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  • pemerton's Avatar
    Friday, 17th May, 2019, 12:41 AM
    A complication for me in responding to Lanefan's question is what is the story which is not progressing?
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  • Hussar's Avatar
    Friday, 17th May, 2019, 12:41 AM
    Again, considering the immense expenditure companies incur in technical writing, I'm going to say that you are very, very wrong here. It matters a LOT how instructions are written and, for example Ikea, ease of use is often a strong motivator for sales. You're claiming that so long as the information is there, how it's presented doesn't matter. There's a mountain of evidence out there that...
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  • pemerton's Avatar
    Friday, 17th May, 2019, 12:36 AM
    Yes. This is my point, so I'm not sure why you frame this as disagreeing with me. But this is exactly what I'm talking about. As I posted I think in my last reply to you, I don't understand what role you think action declaration and the distinctive player role in a RPG are doing. As you describe it, it would make no difference if everyone was working through a rough script but improving the...
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  • Hussar's Avatar
    Friday, 17th May, 2019, 12:30 AM
    Nope. You are wrong. It's as simple as that. The point of a letter is to communicate information. That it moves you is because it's from a family member, not the fact that it's a letter. The identical letter, with identical words, written by a complete stranger likely won't engender any emotional response. Since I don't play with family members, it's very unlikely that my friend will...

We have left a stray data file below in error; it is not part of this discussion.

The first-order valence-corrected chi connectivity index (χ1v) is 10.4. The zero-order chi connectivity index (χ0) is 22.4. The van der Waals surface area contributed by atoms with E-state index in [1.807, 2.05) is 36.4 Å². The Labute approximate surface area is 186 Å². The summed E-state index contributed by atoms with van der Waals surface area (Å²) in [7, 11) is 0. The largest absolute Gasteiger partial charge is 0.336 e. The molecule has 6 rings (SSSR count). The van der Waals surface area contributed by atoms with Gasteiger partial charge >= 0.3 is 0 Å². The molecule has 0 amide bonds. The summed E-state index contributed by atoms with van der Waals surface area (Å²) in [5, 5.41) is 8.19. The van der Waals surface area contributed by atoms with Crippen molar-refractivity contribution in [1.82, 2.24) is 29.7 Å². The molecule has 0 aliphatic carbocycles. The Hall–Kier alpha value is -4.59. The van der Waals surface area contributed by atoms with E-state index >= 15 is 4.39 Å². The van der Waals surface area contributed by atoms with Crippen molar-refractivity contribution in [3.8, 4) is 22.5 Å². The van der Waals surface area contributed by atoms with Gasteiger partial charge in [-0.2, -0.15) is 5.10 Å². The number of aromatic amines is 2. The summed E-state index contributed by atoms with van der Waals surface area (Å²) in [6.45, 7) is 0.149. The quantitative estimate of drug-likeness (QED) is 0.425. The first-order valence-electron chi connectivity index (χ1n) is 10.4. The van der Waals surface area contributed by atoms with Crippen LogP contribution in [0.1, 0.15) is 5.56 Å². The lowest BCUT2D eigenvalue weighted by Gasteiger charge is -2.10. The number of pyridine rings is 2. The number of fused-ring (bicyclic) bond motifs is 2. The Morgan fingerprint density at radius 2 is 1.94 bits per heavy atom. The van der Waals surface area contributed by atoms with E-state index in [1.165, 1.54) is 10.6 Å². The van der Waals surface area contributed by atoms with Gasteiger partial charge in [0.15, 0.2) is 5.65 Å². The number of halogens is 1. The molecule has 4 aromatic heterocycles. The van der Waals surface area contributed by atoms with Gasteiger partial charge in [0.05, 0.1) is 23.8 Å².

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  • pemerton's Avatar
    Friday, 17th May, 2019, 12:30 AM
    That's actually not what the OP says. Colour, obviously, is fundamental to heaps of RPGing. (Maybe not some classic dungeoncrawling.) I don't think the word "colour" appears in the OP. The OP does say RPGing requires narration: GMs describe situations - that narration and description will involve colour. My claim is about the focus of, and foundation of, emotional engagement in RPGing. As...
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  • pemerton's Avatar
    Thursday, 16th May, 2019, 02:42 PM
    I think that Choose Your Own Adventure books and boardgames are not very satisfactory vehicles for participating in a situation. Their structured natures make them relatively poor vehicles for protagonism. Video games I can't comment on. And I'm not denying that there are people who enjoy RPGs because they are entertained by performances or give entertaining performances. I'm denying that...
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  • pemerton's Avatar
    Thursday, 16th May, 2019, 02:39 PM
    Really? That's a surprise to me. When I read a letter from a family member I'm not really worried about the spelling or puncutation, let alone it's literary merit.
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  • pemerton's Avatar
    Thursday, 16th May, 2019, 02:30 PM
    It's not my distinction, actually. I never used the word content. That's Hussar's word. Hussar has suggested that I am eschewing description, but here's the OP: My point in this thread has been consistent: that what is distinctive about RPGing is that it engages by way of participation in situation, not performance to an audience. I don't think it's that hard to understand, whether...
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  • pemerton's Avatar
    Thursday, 16th May, 2019, 02:21 PM
    The point is simple: a novel probably won't move you if it's poorly written. A letter from a family member is likely to move you regardless of how it's written. RPGing is more like the latter than the former. It's about moving people through shared engagement with an imagined situation, not entertaining people by performing for them.
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  • pemerton's Avatar
    Thursday, 16th May, 2019, 02:15 PM
    This is important. You are right about fluidity: actual play doesn't manifest discrete types or moments of the neat types we use in analysis and criticism. Some of what I had in mind in my post that you responded to is elaborated in my posts to Hussar just upthread. Here's a passage from Christopher Kubasik that also captures what I had in mind: The tales of a story entertainment are...
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  • Hussar's Avatar
    Thursday, 16th May, 2019, 01:54 PM